She was sitting in one of her usual “spots” at the Encinitas, CA. library today, removed from view mostly, sitting near a window with a view of the Pacific Ocean to the west, surrounded by her plastic bags stuffed full of God knows what. She also had her backpack next to her and was busy stuffing wads of newspaper in it. For what reason, I don’t know. Honestly, it didn’t matter. All I know is I just wanted to talk with her.
She had just stood up when I walked up. I said, “Excuse me, may I have a moment of your time?” She glanced at me briefly, mumbled something, waved me off, and walked away, leaving her bags sitting there. As she turned, I said, “Ma’am? May I buy you something to drink?” She said nothing and kept walking. I decided not to push it. I didn’t know if she was embarrassed, intimidated, or what. So I left.
I’m not giving up. I’ll try again to find out what this homeless woman’s story is. But there are others I might get to know, many of whom hang out at the library during the day; “Moonlight Beach guy”, the man who camps out at the beach under a thatch palm with everything he owns, a backpack, a toothbrush hanging on a peg, and whatever food he’s acquired; another who wanders around talking to himself; and many many more.
Seeing these people makes me sad. I keep saying to myself, “Surely they must have some desire to better their lot in life.” Yet, at the same time, they seem resigned to their plight; quietly spending time sleeping in the comforts of the library, reading, and watching movies on the library computers. Where they go at night I have no idea.
It’s funny. When I first moved back to Southern California a little over a year ago, I immediately began noticing these people. They’re everywhere. The reason why I say its funny is because 30 years ago I never noticed them then, although I’m sure they were present. I suppose some of my own experiences in life, some of them tragic, makes me more AWARE these days. One time, shortly after moving here, a man approached me in a parking lot at a Wendy’s restaurant one night asking if I had any money for food. At first, I said no. After all, it was dark and I had NO idea what his true intentions were. Still, after getting in my vehicle, starting it up, and was about to leave, I stopped and looked at him. His gaze was fixed upon me. SOMETHING told me to turn off the ignition. I got out, walked up to him, and said, “What’s your name?” He took a step back and said, “Why?” He seemed scared. So, I extended my hand, told him my name, and said, “Where I come from, it’s considered customary and respectful to introduce ourselves when speaking to another human being in this way, even if it’s a stranger.”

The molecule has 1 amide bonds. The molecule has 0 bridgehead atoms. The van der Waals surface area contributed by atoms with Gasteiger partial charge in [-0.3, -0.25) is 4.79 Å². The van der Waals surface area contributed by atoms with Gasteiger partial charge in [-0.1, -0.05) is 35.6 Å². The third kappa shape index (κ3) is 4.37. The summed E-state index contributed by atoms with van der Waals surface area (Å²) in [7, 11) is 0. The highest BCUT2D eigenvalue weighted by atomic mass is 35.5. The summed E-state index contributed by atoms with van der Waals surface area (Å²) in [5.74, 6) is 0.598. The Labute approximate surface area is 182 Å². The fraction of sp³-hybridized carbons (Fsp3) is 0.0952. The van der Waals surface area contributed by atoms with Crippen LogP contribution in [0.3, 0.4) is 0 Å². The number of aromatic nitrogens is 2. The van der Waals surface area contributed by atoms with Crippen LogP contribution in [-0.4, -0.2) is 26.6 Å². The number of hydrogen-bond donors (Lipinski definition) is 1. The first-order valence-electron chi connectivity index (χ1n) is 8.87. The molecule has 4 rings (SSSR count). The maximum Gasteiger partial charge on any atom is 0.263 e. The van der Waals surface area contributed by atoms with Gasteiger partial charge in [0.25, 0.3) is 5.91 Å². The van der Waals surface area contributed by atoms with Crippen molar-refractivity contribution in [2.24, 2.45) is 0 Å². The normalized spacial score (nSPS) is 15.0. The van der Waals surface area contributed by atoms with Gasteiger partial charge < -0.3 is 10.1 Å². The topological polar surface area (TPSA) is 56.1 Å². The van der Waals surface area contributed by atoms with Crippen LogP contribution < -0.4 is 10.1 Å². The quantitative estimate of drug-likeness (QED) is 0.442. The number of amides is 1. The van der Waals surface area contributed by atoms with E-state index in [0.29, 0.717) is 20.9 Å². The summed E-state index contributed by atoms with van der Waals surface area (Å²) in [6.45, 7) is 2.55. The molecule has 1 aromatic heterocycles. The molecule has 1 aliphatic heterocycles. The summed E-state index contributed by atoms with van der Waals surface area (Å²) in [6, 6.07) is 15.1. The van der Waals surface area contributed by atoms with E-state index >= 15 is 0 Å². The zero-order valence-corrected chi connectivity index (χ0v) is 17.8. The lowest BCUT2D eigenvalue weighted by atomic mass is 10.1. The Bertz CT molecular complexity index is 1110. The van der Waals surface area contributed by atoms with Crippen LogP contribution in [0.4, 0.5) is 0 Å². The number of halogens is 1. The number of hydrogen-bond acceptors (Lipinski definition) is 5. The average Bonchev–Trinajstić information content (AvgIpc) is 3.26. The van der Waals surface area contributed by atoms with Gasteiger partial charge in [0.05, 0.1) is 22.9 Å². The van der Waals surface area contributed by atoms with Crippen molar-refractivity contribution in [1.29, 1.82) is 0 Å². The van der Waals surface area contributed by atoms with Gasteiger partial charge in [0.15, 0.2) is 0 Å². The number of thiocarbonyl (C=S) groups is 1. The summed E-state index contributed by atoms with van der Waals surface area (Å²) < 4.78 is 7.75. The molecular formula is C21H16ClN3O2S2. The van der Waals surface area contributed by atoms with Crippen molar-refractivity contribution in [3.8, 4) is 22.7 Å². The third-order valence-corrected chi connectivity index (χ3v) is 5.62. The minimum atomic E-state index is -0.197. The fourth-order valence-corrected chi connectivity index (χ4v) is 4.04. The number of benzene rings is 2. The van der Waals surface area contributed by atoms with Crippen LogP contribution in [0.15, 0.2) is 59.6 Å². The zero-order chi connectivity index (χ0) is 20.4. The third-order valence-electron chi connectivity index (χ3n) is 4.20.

He went on to say his name was David. I remarked that was my son’s middle name and also the first name of an uncle of mine on my mother’s side of the family, the same man who had been accidentally electrocuted and killed in 1972, only a few short months before my mother died. At that point, he seemed to relax and went on to tell me he had been looking for work for quite some time but the economy was so bad he didn’t have any success. He seemed remarkably intelligent for the brief amount of time we chatted. I asked him to walk into the Wendy’s restaurant with me, whereupon I gave him $5 and watched him order his food, just to make sure.
I’m not sure where to go from here though with the “bag lady.” Perhaps God has other plans for her other than me walking into her life, so I’ll let her be for now. In the meantime, I’ll keep moving forward and “Paying it Forward” wherever and whenever the moment seems appropriate. After all, I could one day be destitute and I would take great comfort if someone reached out their hand, asked me my name, and said, “May I buy you something to eat?” That would be my wish for YOU as well, to treat others as you would have yourself treated.